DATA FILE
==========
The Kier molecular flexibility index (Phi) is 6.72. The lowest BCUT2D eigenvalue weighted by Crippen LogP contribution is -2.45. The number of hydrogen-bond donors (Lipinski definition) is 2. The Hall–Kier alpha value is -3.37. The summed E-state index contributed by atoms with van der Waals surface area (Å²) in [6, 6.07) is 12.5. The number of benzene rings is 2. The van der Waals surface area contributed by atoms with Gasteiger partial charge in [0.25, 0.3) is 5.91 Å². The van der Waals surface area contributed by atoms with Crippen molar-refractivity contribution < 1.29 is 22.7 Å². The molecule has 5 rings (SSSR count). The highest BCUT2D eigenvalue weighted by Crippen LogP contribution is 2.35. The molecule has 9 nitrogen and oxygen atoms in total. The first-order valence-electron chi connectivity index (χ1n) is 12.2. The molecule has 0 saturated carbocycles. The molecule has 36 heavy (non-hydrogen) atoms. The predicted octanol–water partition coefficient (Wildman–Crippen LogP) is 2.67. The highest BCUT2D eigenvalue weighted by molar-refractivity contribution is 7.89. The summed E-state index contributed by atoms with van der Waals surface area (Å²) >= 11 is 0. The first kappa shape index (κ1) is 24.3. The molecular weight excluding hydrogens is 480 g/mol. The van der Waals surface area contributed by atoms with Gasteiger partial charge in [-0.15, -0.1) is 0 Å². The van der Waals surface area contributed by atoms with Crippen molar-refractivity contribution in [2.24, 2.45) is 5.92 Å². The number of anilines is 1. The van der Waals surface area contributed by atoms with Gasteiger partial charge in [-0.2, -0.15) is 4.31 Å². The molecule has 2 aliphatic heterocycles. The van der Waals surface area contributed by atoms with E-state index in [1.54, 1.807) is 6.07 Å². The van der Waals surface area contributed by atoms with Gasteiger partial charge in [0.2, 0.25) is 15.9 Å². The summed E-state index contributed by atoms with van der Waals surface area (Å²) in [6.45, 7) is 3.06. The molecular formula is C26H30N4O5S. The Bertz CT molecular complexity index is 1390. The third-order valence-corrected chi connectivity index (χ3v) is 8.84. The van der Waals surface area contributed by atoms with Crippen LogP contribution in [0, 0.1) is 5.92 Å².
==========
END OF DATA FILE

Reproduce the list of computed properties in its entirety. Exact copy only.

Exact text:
The Kier molecular flexibility index (Phi) is 6.72. The lowest BCUT2D eigenvalue weighted by Crippen LogP contribution is -2.45. The number of hydrogen-bond donors (Lipinski definition) is 2. The Hall–Kier alpha value is -3.37. The summed E-state index contributed by atoms with van der Waals surface area (Å²) in [6, 6.07) is 12.5. The number of benzene rings is 2. The van der Waals surface area contributed by atoms with Gasteiger partial charge in [0.25, 0.3) is 5.91 Å². The van der Waals surface area contributed by atoms with Crippen molar-refractivity contribution < 1.29 is 22.7 Å². The molecule has 5 rings (SSSR count). The highest BCUT2D eigenvalue weighted by Crippen LogP contribution is 2.35. The molecule has 9 nitrogen and oxygen atoms in total. The first-order valence-electron chi connectivity index (χ1n) is 12.2. The molecule has 0 saturated carbocycles. The molecule has 36 heavy (non-hydrogen) atoms. The predicted octanol–water partition coefficient (Wildman–Crippen LogP) is 2.67. The highest BCUT2D eigenvalue weighted by molar-refractivity contribution is 7.89. The summed E-state index contributed by atoms with van der Waals surface area (Å²) >= 11 is 0. The first kappa shape index (κ1) is 24.3. The molecular weight excluding hydrogens is 480 g/mol. The van der Waals surface area contributed by atoms with Gasteiger partial charge in [-0.15, -0.1) is 0 Å². The van der Waals surface area contributed by atoms with Crippen molar-refractivity contribution in [2.24, 2.45) is 5.92 Å². The number of anilines is 1. The van der Waals surface area contributed by atoms with Gasteiger partial charge in [-0.2, -0.15) is 4.31 Å². The molecule has 2 aliphatic heterocycles. The van der Waals surface area contributed by atoms with E-state index in [1.54, 1.807) is 6.07 Å². The van der Waals surface area contributed by atoms with Gasteiger partial charge in [0.2, 0.25) is 15.9 Å². The summed E-state index contributed by atoms with van der Waals surface area (Å²) in [6.45, 7) is 3.06. The molecular formula is C26H30N4O5S. The Bertz CT molecular complexity index is 1390. The third-order valence-corrected chi connectivity index (χ3v) is 8.84. The van der Waals surface area contributed by atoms with Crippen LogP contribution in [0, 0.1) is 5.92 Å².